Seven days to save the European Union

The European Parliament elections take place next week – our latest pan-European polling reveals voters are deeply concerned about what the future holds

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There are seven days to resolve the paradox at the heart of the European project. With the European Parliament election just around the corner, support for EU membership is at a record high – two-thirds of Europeans currently believe it is a good thing, the largest share since 1983 – and yet a majority also fear that the European Union might collapse. The challenge for pro-Europeans is to use this fear of loss to mobilise their silent majority, and to ensure that it is not just anti-system parties that get their say on 26 May.

The surge in support for EU membership is undoubtedly a reaction to an uncertain environment. We only come to appreciate the value of the European security net as we come close to losing it. Just look at the United Kingdom, where previously complacent pro-Europeans are only now coming together, almost three years after the Brexit referendum, to mobilise in favour of the EU.

Voters’ anxiety about the future manifests in a range of different areas. Firstly, this feeling of precariousness has a significant economic dimension. In almost all countries ECFR surveyed, a majority of people felt their children’s lives would be worse than their own. In every one of these countries, the capacity to afford the comforts of life was one of the top two factors respondents thought would ensure a good future for them and their families.

There is also a geopolitical dimension. Europeans are concerned about the volatile international environment, particularly the uncertainty in the EU’s relationships with the United States, China, and Russia. Safety was a very strong preoccupation of respondents when they were asked about their future. Europeans are now fearful (“afraid” was the top emotional identity of voters in France, the Czech Republic, and Slovakia) and “stressed” (particularly in Italy, Hungary, and Greece) but, nevertheless, they have a resilient “optimism” (as is especially clear in Germany, Poland, Spain, Austria, and Romania). Denmark and Sweden, where respondents’ top answers were “happy” and “safe” respectively, were outliers.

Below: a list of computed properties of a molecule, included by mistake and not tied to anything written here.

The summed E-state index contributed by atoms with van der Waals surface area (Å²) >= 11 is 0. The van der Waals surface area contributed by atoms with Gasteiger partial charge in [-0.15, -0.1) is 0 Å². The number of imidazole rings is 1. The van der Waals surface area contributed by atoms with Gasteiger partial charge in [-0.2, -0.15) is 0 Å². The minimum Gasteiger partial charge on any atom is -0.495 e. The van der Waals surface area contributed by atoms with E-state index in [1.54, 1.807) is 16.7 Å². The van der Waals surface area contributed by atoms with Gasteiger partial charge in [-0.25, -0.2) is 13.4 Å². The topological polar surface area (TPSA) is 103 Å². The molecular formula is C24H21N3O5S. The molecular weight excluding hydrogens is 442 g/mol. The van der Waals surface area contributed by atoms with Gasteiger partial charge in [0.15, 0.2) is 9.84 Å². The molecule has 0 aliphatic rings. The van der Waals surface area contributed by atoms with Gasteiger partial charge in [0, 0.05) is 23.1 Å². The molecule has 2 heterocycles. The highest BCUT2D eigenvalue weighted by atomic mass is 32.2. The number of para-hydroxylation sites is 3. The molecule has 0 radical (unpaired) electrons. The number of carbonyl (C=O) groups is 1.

The EU is the world’s best-known peace project. But, now, many are worried that even this has run its course. ECFR’s survey revealed that three in ten voters believe that war between EU countries is possible. This sentiment came through in the prevalence of concern about nationalism as a threat to the EU: in Austria, Germany, and Greece – all countries with a high per capita intake of migrants since 2015 – it was perceived as at least as much of a threat as immigration.

For these people, the reality of contemporary Europe is one of competition and conflict rather than cooperation. It is not that they necessarily think that war will break out tomorrow, but that there is a logic of conflict in a deeply divided continent. Currently, this logic of conflict is driving many Europeans in two directions: towards disconnection with the political system (in five large member states, majorities of those planning to abstain from voting believed war between EU member states was possible) or towards anti-system parties (46 percent of Rassemblement National and 41 percent of Alternative for Germany supporters believed that such a war was possible).